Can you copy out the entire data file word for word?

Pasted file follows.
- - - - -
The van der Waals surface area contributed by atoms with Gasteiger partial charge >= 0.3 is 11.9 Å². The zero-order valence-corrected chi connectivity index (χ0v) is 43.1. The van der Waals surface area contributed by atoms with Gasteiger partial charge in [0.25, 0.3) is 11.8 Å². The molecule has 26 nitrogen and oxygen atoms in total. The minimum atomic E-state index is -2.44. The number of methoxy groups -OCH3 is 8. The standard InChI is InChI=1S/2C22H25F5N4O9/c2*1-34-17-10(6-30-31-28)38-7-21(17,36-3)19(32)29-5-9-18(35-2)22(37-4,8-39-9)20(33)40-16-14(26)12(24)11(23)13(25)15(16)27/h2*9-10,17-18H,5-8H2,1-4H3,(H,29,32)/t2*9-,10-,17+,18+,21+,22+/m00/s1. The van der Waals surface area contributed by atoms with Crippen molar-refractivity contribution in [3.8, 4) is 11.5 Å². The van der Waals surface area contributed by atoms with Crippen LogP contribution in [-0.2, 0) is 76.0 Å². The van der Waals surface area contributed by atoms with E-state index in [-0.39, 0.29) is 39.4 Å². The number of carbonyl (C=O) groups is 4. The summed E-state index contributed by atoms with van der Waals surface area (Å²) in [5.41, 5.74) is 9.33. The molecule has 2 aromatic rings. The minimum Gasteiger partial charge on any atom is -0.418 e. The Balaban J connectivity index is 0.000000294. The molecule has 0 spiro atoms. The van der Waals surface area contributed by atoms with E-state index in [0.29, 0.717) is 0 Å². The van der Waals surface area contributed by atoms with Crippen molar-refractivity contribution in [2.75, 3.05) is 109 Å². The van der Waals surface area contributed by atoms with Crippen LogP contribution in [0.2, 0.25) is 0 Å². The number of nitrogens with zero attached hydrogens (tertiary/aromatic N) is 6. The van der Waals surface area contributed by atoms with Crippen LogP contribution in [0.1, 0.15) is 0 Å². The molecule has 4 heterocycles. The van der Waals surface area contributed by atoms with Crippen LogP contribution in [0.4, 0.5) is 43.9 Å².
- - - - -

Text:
The van der Waals surface area contributed by atoms with Gasteiger partial charge >= 0.3 is 11.9 Å². The zero-order valence-corrected chi connectivity index (χ0v) is 43.1. The van der Waals surface area contributed by atoms with Gasteiger partial charge in [0.25, 0.3) is 11.8 Å². The molecule has 26 nitrogen and oxygen atoms in total. The minimum atomic E-state index is -2.44. The number of methoxy groups -OCH3 is 8. The standard InChI is InChI=1S/2C22H25F5N4O9/c2*1-34-17-10(6-30-31-28)38-7-21(17,36-3)19(32)29-5-9-18(35-2)22(37-4,8-39-9)20(33)40-16-14(26)12(24)11(23)13(25)15(16)27/h2*9-10,17-18H,5-8H2,1-4H3,(H,29,32)/t2*9-,10-,17+,18+,21+,22+/m00/s1. The van der Waals surface area contributed by atoms with Crippen molar-refractivity contribution in [3.8, 4) is 11.5 Å². The van der Waals surface area contributed by atoms with Crippen LogP contribution in [-0.2, 0) is 76.0 Å². The van der Waals surface area contributed by atoms with E-state index in [-0.39, 0.29) is 39.4 Å². The number of carbonyl (C=O) groups is 4. The summed E-state index contributed by atoms with van der Waals surface area (Å²) in [5.41, 5.74) is 9.33. The molecule has 2 aromatic rings. The minimum Gasteiger partial charge on any atom is -0.418 e. The Balaban J connectivity index is 0.000000294. The molecule has 0 spiro atoms. The van der Waals surface area contributed by atoms with E-state index in [0.29, 0.717) is 0 Å². The van der Waals surface area contributed by atoms with Crippen molar-refractivity contribution in [2.75, 3.05) is 109 Å². The van der Waals surface area contributed by atoms with Crippen LogP contribution in [0.2, 0.25) is 0 Å². The number of nitrogens with zero attached hydrogens (tertiary/aromatic N) is 6. The van der Waals surface area contributed by atoms with Crippen LogP contribution in [0.1, 0.15) is 0 Å². The molecule has 4 heterocycles. The van der Waals surface area contributed by atoms with Crippen LogP contribution in [0.4, 0.5) is 43.9 Å².